In our latest Talking Heads feature, reporter Amy Ortiz reviews Electrolyte, a piece of gig theatre making its return to Scotland as part of a two-month tour supported by the Mental Health Foundation. Please be aware that this review contains spoilers.

A crowd brimming with expectation awaited the multi-award winning production, Electrolyte, on its opening night in Glasgow’s Tron Theatre. The wait was not long, however, as this dynamic piece of gig theatre swiftly pulls the audience out of the dark and drops them into the uplifting highs and gut-wrenching lows of it’s leading character, a young artist named Jessie.

Written by James Meteyard and complemented by music and lyrics from composer Maimuna Memon, Electrolyte creates a sensitively layered narrative that explores the effects of grief on Jessie’s deteriorating mental health, as well as highlighting community and friendship as key players in her recovery. No wonder then, the format is in that of a tightly knit, six-piece band of friends brought to life by the multi-instrumental actors onstage who inject personality, authenticity and an infectious energy into their performances.

As the protagonist, played by Olivia Sweeney, shifts from one environment to the other, from unbearable, strobing nightclubs to moments of blue-tinged introspection, from light-hearted sing-alongs to tense confrontations, it is her spoken word narration that guides the audience throughout it all and seamlessly incorporates storytelling into the rhythm of the music.

For a production that juggles this spoken word poetry, live music, drama and a sprinkle of audience participation, Electrolyte has nothing much to hide behind but microphones and electrical wiring. Yet, by stripping back to it’s bare essentials, the audience is given room to feel the full impact of Jessie’s fluctuating emotions, moods and an undeniable sense of vulnerability that describe a distressed mental landscape so well. In a distinctly memorable moment, Jessie pauses and studies stunned, squinting faces as the white stage lights swing from cast to crowd. Roles are reversed as suddenly the audience are in the spotlight, made to feel as exposed and vulnerable as the protagonist.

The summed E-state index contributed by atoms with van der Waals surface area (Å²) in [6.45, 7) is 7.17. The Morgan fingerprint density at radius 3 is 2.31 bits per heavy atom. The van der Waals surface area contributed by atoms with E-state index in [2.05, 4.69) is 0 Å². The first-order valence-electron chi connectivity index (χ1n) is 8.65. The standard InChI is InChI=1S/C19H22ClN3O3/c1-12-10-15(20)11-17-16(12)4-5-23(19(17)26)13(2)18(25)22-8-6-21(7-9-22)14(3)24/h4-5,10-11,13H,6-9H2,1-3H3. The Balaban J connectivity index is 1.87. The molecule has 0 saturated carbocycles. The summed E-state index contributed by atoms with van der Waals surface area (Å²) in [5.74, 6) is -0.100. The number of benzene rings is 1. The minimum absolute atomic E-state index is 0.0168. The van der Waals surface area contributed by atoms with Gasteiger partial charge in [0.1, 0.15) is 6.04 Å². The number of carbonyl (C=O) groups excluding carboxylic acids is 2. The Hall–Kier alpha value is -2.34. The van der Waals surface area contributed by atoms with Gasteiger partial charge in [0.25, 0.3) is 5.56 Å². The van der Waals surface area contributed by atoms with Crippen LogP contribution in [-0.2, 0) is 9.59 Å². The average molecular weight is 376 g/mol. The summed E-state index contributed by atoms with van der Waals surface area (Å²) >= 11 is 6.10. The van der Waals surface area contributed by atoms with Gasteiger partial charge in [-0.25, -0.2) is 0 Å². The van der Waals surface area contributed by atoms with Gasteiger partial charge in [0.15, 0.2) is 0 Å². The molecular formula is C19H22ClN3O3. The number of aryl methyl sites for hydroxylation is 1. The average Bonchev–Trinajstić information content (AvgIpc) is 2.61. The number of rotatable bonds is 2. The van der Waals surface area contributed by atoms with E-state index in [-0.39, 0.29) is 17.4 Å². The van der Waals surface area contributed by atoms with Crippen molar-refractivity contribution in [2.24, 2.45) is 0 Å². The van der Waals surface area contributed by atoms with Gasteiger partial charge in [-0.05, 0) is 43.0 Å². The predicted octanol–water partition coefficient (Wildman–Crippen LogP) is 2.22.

It is in this way that Electrolyte crafts a collective experience and instils an empathetic understanding so important in the conversation around mental wellbeing, as audiences will undoubtedly be touched whether they have shared a similar experience or not. Viewers are reminded that feelings are universal, everyone is part of the discussion, and that both individually and collectively the time to observe from a distance, is over.

What Electrolyte achieves is more than a refreshing and contemporary perspective into mental health, but a deeply humanising journey through what is eventually revealed to be Jessie’s schizophrenia, a condition so typically restricted to the fringes of society or exploited for dramatic effect in media. Jessie proves she is more than her psychosis, and is given a liberating before and after to her story that is unfortunately rarely told, but thankfully handled here with care and tact.

Amy Ortiz is a Belfast born design student living in Glasgow and self-described weirdo. She strives to involve herself in local creative goings-on, especially when they combine arts with meaningful social impact.

The Talking Heads project, in partnership with See Me, brings together a team of volunteer journalists to produce written articles and other creative responses to festival events. Click here to find out more.